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Mr. Mambia Goes To Washington: To Honor His Sister, Who Died Of Ebola

Tarkpor Mambia in front of the Supreme Court in Washington, D.C. He says he "literally froze" during his first American winter in 2013, but is getting used to the cold weather.
Ryan Kellman
Tarkpor Mambia in front of the Supreme Court in Washington, D.C. He says he "literally froze" during his first American winter in 2013, but is getting used to the cold weather.

When he first got word of an Ebola outbreak in his home country of Liberia last March, Tarkpor Mambia didn't take the news too seriously.

He was talking to his sister Grace, 28, on the phone. She was about to finish nursing school in the inland Liberian town of Gbarnga. Mambia lives with his brother in Massachusetts, where he studies business at Salem State University.

Grace told him she hadn't tended to any Ebola patients but expected to soon. She was worried about an epidemic.

"We in the outside world didn't want to believe it," says Mambia. "My sister knew this was imminent."

Even so, he wasn't too concerned about Grace. She hadn't even graduated. But by the time she was ready to practice, in August, Ebola had swept across Liberia. Grace took her first job, caring for Ebola patients in a Doctors Without Borders facility.

Some nurses, brand new to the job, would have backed away from such an assignment. Not Grace, he says. She wanted to work with Liberia's neediest patients.

"Every time we would talk," Mambia says, "I would be like, 'Be careful.' "

Grace cared for patients in Monrovia through the fall. Mambia continued with his studies in Massachusetts.

Then, in early December, one of his cousins called: Grace had contracted Ebola and died within five days. Mambia struggled to absorb what he was hearing.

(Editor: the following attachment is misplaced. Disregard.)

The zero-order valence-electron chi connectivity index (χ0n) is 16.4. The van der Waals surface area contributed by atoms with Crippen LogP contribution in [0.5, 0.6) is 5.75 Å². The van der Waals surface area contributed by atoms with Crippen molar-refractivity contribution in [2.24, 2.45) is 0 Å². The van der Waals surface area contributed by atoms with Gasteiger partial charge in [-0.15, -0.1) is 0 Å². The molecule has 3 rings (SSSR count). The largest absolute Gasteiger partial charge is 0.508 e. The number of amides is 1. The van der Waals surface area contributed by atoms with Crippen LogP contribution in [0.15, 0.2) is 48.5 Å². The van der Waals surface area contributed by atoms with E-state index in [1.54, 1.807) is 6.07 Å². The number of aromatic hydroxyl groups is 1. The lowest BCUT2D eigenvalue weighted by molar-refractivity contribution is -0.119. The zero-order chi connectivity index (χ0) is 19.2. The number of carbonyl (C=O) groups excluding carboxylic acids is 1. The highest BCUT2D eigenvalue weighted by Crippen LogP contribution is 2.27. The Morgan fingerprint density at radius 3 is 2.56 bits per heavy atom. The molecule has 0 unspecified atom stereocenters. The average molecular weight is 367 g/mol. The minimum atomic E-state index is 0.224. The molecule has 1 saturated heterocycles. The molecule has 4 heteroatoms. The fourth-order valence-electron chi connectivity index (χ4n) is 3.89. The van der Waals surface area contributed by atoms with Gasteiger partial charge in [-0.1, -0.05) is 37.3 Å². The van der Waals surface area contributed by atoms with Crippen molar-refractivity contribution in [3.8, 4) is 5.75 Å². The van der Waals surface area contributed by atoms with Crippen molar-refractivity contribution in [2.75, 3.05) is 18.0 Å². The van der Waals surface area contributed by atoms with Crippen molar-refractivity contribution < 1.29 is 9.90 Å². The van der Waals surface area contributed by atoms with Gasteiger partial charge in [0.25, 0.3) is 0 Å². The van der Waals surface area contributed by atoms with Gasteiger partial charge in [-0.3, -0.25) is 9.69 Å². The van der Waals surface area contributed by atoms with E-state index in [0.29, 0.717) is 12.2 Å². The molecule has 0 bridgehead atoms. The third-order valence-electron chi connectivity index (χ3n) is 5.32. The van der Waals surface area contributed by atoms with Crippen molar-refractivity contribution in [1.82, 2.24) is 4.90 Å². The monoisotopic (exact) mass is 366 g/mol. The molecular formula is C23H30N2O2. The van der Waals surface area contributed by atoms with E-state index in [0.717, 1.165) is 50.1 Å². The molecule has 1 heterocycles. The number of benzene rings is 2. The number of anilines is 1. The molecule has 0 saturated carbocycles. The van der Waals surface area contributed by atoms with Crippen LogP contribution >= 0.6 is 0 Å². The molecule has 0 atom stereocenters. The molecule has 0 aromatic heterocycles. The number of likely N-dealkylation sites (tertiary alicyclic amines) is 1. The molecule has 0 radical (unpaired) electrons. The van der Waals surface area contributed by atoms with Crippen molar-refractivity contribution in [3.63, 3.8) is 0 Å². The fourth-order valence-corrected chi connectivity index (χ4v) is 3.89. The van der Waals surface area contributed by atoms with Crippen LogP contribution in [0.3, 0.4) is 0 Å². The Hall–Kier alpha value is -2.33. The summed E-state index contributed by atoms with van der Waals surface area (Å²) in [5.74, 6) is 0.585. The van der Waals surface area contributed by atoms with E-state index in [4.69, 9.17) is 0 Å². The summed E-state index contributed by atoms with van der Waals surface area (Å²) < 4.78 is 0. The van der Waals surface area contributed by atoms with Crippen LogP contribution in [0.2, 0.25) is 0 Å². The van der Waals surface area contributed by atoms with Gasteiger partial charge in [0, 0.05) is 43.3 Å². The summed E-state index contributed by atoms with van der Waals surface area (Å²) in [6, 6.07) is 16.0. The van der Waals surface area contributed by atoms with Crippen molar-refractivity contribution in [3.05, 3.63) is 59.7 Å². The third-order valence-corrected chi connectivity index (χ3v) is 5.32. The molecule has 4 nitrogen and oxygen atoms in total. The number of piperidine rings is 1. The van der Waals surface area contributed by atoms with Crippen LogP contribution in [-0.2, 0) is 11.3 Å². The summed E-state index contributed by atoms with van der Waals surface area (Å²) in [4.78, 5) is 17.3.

"You don't know what to do, what to think," he says.

Just one year apart, the siblings had always been close. He learned that Grace had been buried in a cemetery for health care workers outside of Monrovia. Mambia couldn't travel to Liberia for her funeral.

He grieved from afar. But not in the way many people would.

He decided to lobby for more U.S. funding for global health initiatives — including support for front-line health workers like Grace. Within a few days, he'd called his contact at Results, a global anti-poverty group he'd volunteered at, and said he wanted to go to Washington.

"You just have to keep it strong, keep the faith and keep moving," he says.

So last week he came to Capitol Hill, where he met with Sen. Edward Markey (D-Mass.), ranking member of the Africa and global health subcommittee on the Foreign Relations Committee.

Mambia talked not only about the need for more aid to fight Ebola but also to provide vaccines for various diseases and affordable treatment for malaria. He also had another goal: putting a face on global health issues.

He wants to influence policymakers whose funding decisions affect the day-to-day lives of people like his family — people across the world whom they rarely get to meet.

Mambia felt the trip to Washington was a success. He hoped he'd given U.S. policymakers a chance to "feel what someone in West Africa is feeling."

His thoughts as he left for Massachusetts turned to his own family.

First, his youngest sister, Pearl. At 18, she's about to start college and is thinking about going into medicine, too. If global efforts to fight epidemics like Ebola can be better funded, he says, she and the next generation of health care workers will be safer.

And then Grace, whom he calls his hero.

"I think my sister would be pretty happy if the U.S. Congress, those people in authority, can give a listening ear and prevent what happened to her from happening to other people."

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Laura Starecheski